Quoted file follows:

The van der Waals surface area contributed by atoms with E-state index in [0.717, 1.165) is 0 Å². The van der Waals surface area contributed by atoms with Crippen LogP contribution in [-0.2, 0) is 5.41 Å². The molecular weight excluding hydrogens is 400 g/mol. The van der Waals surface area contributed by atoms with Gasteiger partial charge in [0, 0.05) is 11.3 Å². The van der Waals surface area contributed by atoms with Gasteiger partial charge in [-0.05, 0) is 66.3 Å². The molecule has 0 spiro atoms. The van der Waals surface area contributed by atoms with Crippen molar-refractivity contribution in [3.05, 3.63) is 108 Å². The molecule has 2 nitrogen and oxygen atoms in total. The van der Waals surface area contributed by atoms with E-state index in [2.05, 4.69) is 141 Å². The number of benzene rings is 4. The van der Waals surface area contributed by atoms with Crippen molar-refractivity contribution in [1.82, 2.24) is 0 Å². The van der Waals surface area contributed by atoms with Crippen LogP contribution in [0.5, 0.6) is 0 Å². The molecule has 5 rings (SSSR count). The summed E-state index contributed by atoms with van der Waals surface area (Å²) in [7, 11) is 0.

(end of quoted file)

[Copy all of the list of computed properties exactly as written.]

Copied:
The van der Waals surface area contributed by atoms with E-state index in [0.717, 1.165) is 0 Å². The van der Waals surface area contributed by atoms with Crippen LogP contribution in [-0.2, 0) is 5.41 Å². The molecular weight excluding hydrogens is 400 g/mol. The van der Waals surface area contributed by atoms with Gasteiger partial charge in [0, 0.05) is 11.3 Å². The van der Waals surface area contributed by atoms with Gasteiger partial charge in [-0.05, 0) is 66.3 Å². The molecule has 0 spiro atoms. The van der Waals surface area contributed by atoms with Crippen molar-refractivity contribution in [3.05, 3.63) is 108 Å². The molecule has 2 nitrogen and oxygen atoms in total. The van der Waals surface area contributed by atoms with E-state index in [2.05, 4.69) is 141 Å². The number of benzene rings is 4. The van der Waals surface area contributed by atoms with Crippen molar-refractivity contribution in [1.82, 2.24) is 0 Å². The van der Waals surface area contributed by atoms with Crippen LogP contribution in [0.5, 0.6) is 0 Å². The molecule has 5 rings (SSSR count). The summed E-state index contributed by atoms with van der Waals surface area (Å²) in [7, 11) is 0.